The goal of treatment is to relieve symptoms and treat the infection causing this condition.
Eye problems and skin sores usually do not need to be treated. They will go away on their own.
Your doctor will prescribe antibiotics if you have an infection. Nonsteroidal anti-inflammatory drugs (NSAIDS) and pain relievers may be recommended for joint pain. If a joint is very swollen over a long period of time, your health care provider may inject a strong anti-inflammatory medicine (corticosteroid) into the area.
Physical therapy can help you relieve pain, move better, and maintain muscle strength. You may need to make changes if your job requires heavy lifting or heavy use of your back.
People with a severe case of the disease may need therapy to suppress the immune system, but this treatment is not used very often.
Reactive arthritis may go away in a few weeks, but it can last for a few months. Symptoms may return over a period of years in up to half of the people affected.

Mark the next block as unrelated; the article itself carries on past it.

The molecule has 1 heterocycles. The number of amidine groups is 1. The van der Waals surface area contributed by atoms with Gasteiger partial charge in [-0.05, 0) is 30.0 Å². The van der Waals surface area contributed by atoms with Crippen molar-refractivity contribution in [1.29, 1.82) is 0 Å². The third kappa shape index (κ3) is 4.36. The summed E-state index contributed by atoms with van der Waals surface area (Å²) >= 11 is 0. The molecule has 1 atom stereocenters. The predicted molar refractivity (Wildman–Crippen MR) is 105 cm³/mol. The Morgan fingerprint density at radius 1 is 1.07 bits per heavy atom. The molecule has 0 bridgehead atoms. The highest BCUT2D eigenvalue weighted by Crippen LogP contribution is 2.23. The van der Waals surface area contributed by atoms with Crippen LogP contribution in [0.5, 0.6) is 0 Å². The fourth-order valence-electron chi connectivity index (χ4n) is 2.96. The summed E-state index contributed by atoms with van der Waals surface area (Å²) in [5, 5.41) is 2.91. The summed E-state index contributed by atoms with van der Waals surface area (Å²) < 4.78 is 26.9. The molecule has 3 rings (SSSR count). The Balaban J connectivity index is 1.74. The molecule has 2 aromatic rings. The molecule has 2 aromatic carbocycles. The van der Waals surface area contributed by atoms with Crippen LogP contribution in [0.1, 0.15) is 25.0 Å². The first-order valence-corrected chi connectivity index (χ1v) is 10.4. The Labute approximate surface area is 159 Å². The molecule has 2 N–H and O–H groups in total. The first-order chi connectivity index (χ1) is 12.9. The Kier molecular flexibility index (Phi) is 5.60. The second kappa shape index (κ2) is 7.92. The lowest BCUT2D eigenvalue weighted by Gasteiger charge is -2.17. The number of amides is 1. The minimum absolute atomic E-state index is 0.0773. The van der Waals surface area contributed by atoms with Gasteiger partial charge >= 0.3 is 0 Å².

Rarely, people may have an abnormal heart rhythm or problems with the aortic heart valve.
Calling your health care provider
Call for an appointment with your health care provider if symptoms of this condition develop.
Ariel D. Teitel, MD, MBA, Clinical Associate Professor of Medicine, NYU Langone Medical Center. Review provided by VeriMed Healthcare Network. Also reviewed by David Zieve, MD, MHA, Medical Director, A.D.A.M. Health Solutions, Ebix, Inc.